Today is a big day, I mean really big…I’d even go so far as to say huge. Another April 1st has rolled around and this year makes 5. It’s been five April 1st’s since the big one. If my breast implants were children, they would be going into kindergarten – and I know you’re assuming they’re twins, I mean, they are, but they’re fraternal.
There’s some differing opinions out there about what date technically qualifies as your anniversary. Some say that you use the date of your diagnosis (March 18) because that’s technically when the treatment train starts. But I’m far more cautious than that, the date I’ve decided to acknowledge is the anniversary of my surgery – April 1. My oncologist told me once that I’m considered “Cancer free” on the day of my mastectomy and the chemo, radiation and pills I’m still on today are to make sure that it doesn’t find its way back. So here we are, April 1, 2021 – I’ve officially hit the 5 year mark.
I’ve been thinking about this day off and on over the last year and even more as it’s crept closer. I’ve pushed it out of my mind every time I think about it because, in the words of the great Michael Scott, “I’m not superstitious, but I am a little sticious”. OK, maybe it’s not really superstition but more that I know how devious and sneaky cancer is. I know that it doesn’t care if it’s 1 day or 100 days before the 5 year anniversary if it decides to make a reappearance. So today is going to be the first day that I actually allow myself to think about it and acknowledge getting to this day.
5 years. So much has happened in 5 years. I’ve gotten married, was promoted at work, moved into our amazing little house, watched my closest friends have beautiful babies that are growing too fast and even experienced a Global pandemic (would not have guessed that one in a million years). To be fair, it hasn’t all been roses though, I’ve experienced very significant losses, spent some time in my grief, recognized that I still suck at work-life balance, and watched close friends navigate through this shitty disease. Oh and I’ll toss that Global Pandemic thing in this section too.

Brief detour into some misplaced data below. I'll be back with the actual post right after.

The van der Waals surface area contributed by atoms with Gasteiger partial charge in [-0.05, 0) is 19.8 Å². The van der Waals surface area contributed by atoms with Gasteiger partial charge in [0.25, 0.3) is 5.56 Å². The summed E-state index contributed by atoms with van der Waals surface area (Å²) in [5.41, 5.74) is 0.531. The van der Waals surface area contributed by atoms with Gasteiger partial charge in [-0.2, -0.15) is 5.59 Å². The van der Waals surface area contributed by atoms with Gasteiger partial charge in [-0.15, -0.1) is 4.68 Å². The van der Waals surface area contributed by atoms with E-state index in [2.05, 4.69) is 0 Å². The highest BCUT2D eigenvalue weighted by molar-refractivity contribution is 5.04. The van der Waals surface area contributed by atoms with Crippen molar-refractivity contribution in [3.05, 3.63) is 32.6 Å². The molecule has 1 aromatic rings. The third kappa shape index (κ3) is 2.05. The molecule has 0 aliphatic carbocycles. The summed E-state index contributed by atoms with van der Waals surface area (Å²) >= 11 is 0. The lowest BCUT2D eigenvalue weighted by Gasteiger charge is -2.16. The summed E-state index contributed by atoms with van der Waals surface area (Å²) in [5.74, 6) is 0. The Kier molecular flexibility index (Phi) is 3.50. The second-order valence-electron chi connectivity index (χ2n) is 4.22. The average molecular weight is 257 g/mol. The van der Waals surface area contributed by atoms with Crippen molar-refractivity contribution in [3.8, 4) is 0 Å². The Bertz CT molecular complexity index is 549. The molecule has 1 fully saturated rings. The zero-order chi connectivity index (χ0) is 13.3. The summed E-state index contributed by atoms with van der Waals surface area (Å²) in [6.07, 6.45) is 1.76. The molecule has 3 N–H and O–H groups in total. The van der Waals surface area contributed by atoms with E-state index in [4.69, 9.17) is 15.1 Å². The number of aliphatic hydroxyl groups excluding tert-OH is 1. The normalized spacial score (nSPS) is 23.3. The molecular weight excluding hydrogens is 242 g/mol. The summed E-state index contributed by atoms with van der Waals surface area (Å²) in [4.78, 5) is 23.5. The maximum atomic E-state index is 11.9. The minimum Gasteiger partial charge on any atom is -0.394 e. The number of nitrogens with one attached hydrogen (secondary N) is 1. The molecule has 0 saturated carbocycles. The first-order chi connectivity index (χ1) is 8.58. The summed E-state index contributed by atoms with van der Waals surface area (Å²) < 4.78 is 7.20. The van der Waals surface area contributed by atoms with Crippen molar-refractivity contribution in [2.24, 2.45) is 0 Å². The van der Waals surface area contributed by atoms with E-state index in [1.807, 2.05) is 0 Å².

The doctors do a great job of telling you all of the physical side effects throughout treatment but what isn’t talked about enough is the mental aftermath that comes with having had cancer. It’s great that the major parts of treatment are over, hair has grown back, other parts of your life start to move forward again and you go from having your oncologist on speed dial to seeing them once every 6 months. But cancer is like a dandelion that’s gone to seed, one of the big fluffy ones you’d pick as a kid and then blow so all of the soft white seeds float into a thousand directions. Obviously there are all the major physical impacts of cancer but some of those dandelion seeds find their way into your mind as well and those are equally hard to cure. The last 5 years have been chalk full of irrational thoughts, constant worry about recurrence, over analyzing every weird pain or headache, guilt for surviving while watching a beautiful friend fight so damn hard and wondering why she passed but I’m still here.
Even now, on a day of celebration, my dandelion seeds don’t want me to use the term “celebrate” because it’s too aggressively hopeful and positive. These damn seeds make me pause before writing that ‘I can’t wait to see what the next 5 years bring’ because what if the cancer comes back again down the road. Dealing with this is a work in progress for me and to be honest, I don’t know if I’ll ever be free of cancer related doubt and worry. I think it’s just one of those side effects of cancer that needs to be talked about more because when you find someone else in a similar situation having the same thoughts you realize that you’re not the only one who is careening down the rabbit hole. But for today I’m going to do the other childhood dandelion trick and instead of letting the seeds blow in a thousand directions, I’m going to stick my thumb in the top of the stem, flick and say “mama had a baby and her head popped off” and destroy that dandelion (I really hope other people did that as a kid and I don’t sound crazy!).
Today is a celebration. Today is 5 years. Today is April 1, 2021.
Crying at work here. This is so spot on. My daughter is the cancer survivor in our story and celebrated 5 years cancer free last summer at the ripe age of 12. But your thoughts resonated so deeply for me as a mom. I had forgotten how much I enjoyed your blog. Be well and congrats on your “HUGE” milestone.
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